They wanted their own state, just like the Greeks, Serbs and Bulgarians, but they were a century too late. It was only a matter of time before Turkish nationalism and such Armenian national aspirations were to confront each other. What followed is tragic. Armenian nationalism begot to Turkish wrath, Turkish anger. More than a million Armenians were wiped out from their territories. The majority were massacred during deportations. Once the empire was gone, Turkey embarked on the most radical westernization program the Islamic world ever witnessed. And I argue here that Turks are still not accepted as a western country by the European union or the west in general because of this Orientalist approach that they’re Muslim but they also have basically the burden of history and the Armenian issue is part of the reason why there is this prejudice towards Turkey that basically this is a country that has not come to terms with its history. In that sense, the Turkish trauma is very much there, alive, there is a kind of inferiority complex towards the west, there is an attempt to emulate the west but there’s also distrust towards the west because there’s this feeling that the west played a major role in terms of inciting internal ethnic minorities of the Ottoman empire to their own nationalist project. The Russians supported Greek and Armenian nationalisms, the Brits supported basically Arab nationalism, the French supported the Catholic communities of the Ottoman empire. So there’s this distrust of the west in Turkey which creates this trauma, which is the most visible today in the Kurdish question. If you want to understand Turkish situation today, the Turkish political context today, you also have to refer to this Turkish trauma and the way Turkey looks at the west, wants to emulate the west, wants to be part of the west in many ways. So the Armenian trauma is very much based on the genocide as I said and as if this was not enough, you have the additional trauma of the region.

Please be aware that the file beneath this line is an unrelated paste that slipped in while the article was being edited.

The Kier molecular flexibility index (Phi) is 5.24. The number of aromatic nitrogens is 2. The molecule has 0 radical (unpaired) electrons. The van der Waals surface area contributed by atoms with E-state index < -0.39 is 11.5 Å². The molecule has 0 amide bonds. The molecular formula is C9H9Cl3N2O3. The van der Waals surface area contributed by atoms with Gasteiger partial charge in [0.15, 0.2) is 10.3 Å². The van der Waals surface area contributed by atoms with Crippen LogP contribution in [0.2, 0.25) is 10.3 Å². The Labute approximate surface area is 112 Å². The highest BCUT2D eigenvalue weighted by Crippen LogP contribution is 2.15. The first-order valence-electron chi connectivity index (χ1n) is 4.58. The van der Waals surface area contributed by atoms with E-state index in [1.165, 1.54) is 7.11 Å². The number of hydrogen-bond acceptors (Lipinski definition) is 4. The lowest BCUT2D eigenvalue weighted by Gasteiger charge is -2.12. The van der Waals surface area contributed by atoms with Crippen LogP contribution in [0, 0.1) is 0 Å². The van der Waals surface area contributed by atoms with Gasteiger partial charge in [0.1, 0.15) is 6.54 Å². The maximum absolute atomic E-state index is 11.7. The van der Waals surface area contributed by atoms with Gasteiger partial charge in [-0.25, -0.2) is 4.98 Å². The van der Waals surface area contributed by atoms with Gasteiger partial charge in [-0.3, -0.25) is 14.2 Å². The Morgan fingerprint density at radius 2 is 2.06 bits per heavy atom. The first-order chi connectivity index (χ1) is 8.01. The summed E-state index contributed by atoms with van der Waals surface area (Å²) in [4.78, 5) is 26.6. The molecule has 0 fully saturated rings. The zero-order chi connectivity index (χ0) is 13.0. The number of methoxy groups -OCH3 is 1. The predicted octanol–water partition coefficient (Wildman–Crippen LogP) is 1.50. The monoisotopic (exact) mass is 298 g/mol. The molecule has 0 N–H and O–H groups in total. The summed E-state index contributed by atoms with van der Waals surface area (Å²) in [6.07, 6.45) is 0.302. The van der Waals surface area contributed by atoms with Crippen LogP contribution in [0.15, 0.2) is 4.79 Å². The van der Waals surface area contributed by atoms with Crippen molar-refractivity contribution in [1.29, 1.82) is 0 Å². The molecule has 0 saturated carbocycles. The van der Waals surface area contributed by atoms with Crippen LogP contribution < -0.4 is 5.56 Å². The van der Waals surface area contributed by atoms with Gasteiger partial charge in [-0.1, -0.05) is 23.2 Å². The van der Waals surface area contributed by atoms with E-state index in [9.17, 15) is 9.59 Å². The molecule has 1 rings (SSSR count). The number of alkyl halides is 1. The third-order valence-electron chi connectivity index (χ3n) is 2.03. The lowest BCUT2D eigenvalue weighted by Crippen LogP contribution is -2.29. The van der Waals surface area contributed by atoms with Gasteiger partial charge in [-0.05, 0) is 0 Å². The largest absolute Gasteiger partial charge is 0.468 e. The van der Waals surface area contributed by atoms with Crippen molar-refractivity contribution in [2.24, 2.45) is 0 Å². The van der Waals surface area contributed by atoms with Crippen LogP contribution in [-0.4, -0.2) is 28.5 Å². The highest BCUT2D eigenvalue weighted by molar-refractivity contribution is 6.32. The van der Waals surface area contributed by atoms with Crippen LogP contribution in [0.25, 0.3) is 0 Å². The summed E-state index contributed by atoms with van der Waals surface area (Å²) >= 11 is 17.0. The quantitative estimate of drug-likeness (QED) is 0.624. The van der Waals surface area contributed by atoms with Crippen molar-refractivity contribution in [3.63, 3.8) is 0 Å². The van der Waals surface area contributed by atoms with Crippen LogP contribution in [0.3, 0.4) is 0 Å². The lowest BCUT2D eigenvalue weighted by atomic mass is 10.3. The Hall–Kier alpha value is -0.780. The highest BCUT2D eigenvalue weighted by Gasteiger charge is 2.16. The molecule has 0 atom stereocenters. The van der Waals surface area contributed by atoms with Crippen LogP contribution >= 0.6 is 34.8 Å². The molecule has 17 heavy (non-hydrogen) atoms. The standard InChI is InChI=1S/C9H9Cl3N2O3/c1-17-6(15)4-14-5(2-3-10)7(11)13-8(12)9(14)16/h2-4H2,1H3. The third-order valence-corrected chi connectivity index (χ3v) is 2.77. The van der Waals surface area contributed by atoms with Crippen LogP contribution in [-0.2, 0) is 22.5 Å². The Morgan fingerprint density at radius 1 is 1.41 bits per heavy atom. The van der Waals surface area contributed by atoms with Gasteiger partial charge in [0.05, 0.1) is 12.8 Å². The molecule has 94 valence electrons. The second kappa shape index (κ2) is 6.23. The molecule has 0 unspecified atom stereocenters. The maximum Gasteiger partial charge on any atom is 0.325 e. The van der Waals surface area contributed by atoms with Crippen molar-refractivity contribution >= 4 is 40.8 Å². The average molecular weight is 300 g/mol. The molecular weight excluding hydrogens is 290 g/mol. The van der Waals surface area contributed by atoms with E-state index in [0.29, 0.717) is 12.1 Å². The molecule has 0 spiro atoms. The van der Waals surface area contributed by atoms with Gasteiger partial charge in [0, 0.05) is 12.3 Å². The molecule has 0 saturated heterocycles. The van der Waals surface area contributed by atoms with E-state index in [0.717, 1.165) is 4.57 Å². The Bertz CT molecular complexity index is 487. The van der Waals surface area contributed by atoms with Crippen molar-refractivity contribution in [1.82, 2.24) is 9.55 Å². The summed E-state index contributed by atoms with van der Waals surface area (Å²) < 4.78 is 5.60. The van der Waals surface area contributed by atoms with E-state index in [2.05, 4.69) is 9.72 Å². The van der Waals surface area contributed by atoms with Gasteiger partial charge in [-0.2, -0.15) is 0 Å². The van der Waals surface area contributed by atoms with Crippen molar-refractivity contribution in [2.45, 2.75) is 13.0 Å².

There’s a more recent trauma that we’re dealing with and that needs to be addressed as well in the context of Azerbaijan. Azerbaijan too is a traumatized nation. Azerbaijan too had basically some share of this traumatized context and it’s a more recent trauma in many ways based on the loss of Nagorno-Karabakh. A defeat, a narrative of victimization, a narrative of basically we have lost our land and we are the victims of this and this is not just, this is unjust and in that sense, the external dimension, the external dynamics in this Turkish-Armenian process are very important, especially given the fact that one of the reasons why Turkey is unable to go forward and ratify the two protocols that I’m about to, protocols that are supposed to open the border and are supposed to start diplomatic relations is based on the fact that Turkey has decided that Nagorno-Karabakh and Azerbaijan should be part of almost a precondition that the withdrawal of Armenian troops from some regions surrounding Nagorno-Karabakh is a precondition. So the Azeri trauma is also now part of this Turkish and Armenian trauma and it’s only complicating matters. To basically give you a context of the Turkish political situation today and why we are at a very difficult conjuncture, I think things would have been much more easier in terms of ratifying the protocols for Turkey had AK Party had been strong at home.

If AK Party was strong at home today, it could have taken risks, it could have easily said, “Okay I will bring the protocols to the parliament without putting a precondition such as Nagorno-Karabakh, Azerbaijan.” Why is AK Party not able to do that? Because AK Party I think has already lost a lot of political capital and here, we need to understand that the inter-linkage between the Kurdish opening and the Armenian opening. The Kurdish opening, the so called Kurdish opening which was about democratization ended with total failure. We’re not sure if the Armenia opening will end up with total failure but we can already say that the Kurdish opening ended with failure because basically there is this sense in AK Party today that the amnesty proposal and the return of PKK militants which were greeted as heroes by Kurdish families at the border basically brought back this memory of this fear of disintegration in Turkey. There is this fear that Kurdish basically have their nationalist project that they want to establish their own state, which is not very different than the perception that the unionist had about the Armenian issue. Armenians want their own state and that they will rebel again, that they are about to rebel against it, against the state.